Fringe Festival Survival Guide
The Capital Fringe Festival runs from July 7 -24. For those who haven’t experienced the magic of Fringe before, it’s an unjuried, self-producing, open-access festival for all types of performers. What this means is that any artist, whether new or established, has an opportunity to reach an audience.
The performances (theater, dance, music, puppetry) take place primarily in venues around Mount Vernon Square.
Last year, I was a photographer for Capital Fringe. Here are my tips for getting the most out of this unusual festival.
- Tickets - While single ticket prices are just $17, there are a variety of packages available on the Fringe site for even greater savings. Get your tickets early through the web site to make sure you get into the shows that you’re interested in.
- Dress Comfortably - This isn’t the Kennedy Center. Wear whatever you want. Many Fringe venues are in older buildings which can be a little stuffy - dress comfortably.
- Don’t Be Late! - One great thing about Fringe is the chance to see performances in intimate spaces. However, since the venues are small, Fringe has a strict policy about late admission - it’s not allowed. Make sure you get to the theater on time, lest you be shut out, as happened to this City Paper critic.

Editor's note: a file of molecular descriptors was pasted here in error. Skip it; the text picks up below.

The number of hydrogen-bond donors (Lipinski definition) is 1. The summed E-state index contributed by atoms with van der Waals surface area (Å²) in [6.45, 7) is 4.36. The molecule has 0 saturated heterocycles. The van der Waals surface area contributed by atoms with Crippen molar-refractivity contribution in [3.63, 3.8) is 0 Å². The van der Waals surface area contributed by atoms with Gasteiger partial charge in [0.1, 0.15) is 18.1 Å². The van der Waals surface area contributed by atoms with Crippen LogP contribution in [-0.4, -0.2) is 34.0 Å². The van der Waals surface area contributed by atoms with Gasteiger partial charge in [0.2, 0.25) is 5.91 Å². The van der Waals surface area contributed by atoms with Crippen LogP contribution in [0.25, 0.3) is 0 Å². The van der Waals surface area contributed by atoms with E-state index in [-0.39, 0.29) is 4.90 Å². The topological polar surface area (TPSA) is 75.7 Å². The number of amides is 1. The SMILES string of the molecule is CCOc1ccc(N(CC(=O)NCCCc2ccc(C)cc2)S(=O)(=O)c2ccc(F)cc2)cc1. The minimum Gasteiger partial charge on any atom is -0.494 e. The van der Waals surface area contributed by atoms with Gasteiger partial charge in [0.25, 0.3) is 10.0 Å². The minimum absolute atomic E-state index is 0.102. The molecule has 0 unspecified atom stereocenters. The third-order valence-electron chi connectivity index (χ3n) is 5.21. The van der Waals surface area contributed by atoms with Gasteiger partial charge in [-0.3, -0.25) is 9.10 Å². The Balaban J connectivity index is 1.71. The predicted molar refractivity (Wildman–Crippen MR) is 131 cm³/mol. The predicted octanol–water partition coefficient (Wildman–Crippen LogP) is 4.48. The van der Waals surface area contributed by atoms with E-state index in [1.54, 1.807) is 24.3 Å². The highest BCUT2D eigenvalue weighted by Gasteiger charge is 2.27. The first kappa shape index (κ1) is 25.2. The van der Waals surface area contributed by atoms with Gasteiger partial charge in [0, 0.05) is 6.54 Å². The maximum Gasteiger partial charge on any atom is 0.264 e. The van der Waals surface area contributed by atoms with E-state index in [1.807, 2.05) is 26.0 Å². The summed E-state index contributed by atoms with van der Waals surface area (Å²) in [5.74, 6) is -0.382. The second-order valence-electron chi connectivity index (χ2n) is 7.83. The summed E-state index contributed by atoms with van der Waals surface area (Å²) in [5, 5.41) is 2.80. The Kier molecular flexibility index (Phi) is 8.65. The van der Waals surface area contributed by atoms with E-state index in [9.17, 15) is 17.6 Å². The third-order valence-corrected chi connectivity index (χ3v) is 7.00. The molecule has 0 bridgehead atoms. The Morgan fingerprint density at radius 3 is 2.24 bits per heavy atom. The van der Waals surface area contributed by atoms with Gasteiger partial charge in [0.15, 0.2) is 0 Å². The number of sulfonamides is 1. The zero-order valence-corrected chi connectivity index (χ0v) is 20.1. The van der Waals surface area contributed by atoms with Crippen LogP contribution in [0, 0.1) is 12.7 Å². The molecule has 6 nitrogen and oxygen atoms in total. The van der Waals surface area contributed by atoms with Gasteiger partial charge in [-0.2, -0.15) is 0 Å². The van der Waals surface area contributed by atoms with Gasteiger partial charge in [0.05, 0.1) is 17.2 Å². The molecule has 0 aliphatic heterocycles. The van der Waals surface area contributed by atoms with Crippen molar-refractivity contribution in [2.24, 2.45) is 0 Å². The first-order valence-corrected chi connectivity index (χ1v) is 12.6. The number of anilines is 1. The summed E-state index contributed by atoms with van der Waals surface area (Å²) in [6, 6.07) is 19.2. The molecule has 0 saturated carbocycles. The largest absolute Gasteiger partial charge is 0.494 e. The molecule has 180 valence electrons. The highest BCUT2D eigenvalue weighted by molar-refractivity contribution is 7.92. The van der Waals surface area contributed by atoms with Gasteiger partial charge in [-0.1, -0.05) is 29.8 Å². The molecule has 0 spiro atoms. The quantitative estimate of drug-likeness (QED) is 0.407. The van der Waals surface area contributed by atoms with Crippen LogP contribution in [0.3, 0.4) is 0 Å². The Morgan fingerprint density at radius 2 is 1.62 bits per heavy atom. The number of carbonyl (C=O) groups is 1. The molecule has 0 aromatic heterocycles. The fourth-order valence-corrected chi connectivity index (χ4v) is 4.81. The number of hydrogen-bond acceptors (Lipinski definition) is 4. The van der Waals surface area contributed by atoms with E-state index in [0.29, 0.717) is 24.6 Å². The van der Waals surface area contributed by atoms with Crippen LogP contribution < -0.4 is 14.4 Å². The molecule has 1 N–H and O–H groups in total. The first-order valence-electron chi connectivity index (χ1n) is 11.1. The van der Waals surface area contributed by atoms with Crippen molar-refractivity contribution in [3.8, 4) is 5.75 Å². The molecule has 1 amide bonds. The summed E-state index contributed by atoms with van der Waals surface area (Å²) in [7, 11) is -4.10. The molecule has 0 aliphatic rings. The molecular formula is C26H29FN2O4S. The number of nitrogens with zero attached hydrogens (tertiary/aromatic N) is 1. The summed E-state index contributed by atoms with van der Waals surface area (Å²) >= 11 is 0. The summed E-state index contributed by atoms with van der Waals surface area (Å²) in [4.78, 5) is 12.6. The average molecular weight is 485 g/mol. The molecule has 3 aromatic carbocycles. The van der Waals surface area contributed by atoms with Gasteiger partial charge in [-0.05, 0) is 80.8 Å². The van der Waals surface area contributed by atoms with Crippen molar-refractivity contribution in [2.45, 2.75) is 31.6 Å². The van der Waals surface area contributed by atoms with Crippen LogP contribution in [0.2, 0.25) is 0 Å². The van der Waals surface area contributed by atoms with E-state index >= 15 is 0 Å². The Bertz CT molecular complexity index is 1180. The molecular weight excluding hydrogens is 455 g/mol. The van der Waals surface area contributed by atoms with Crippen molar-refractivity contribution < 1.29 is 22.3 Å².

- Visit the Bar - The Baldacchino Gypsy Tent Bar is a magical space located on gritty stretch of New York Avenue. Featuring delights such as prosecco on tap, as well as DC Brau, it’s where actors and audience-members mingle before and after shows.
- Find a Chill Spot - I mean this literally. July is always hot in DC and you may need a place to cool off between shows. I recommend the hip lobby of the nearby Renaissance Hotel (9th and K St NW). There’s plenty of space to spread out and recharge, as well as a Starbucks, a bar, restrooms, wifi and water.
- Nudity - If you want to see naked people on stage, you can. The Fringe Festival catalogue even helpfully indicates which performances feature nudity. Just be careful what you wish for.
- Expect the Unexpected - It’s DIY theater. There are some very polished shows but also plenty of new performers. Things will go wrong. But this is part of the charm of Fringe.
The Capital Fringe Festival isn’t Shakespeare (though one of my favorite shows from last year was Romeo and Juliet: Choose Your Own Ending). Instead, it’s about karate, game shows, dancing CIA agents, clown cabaret, glitter-covered strippers, paintings coming to life and Alice Roosevelt Longworth.
How could you miss it?
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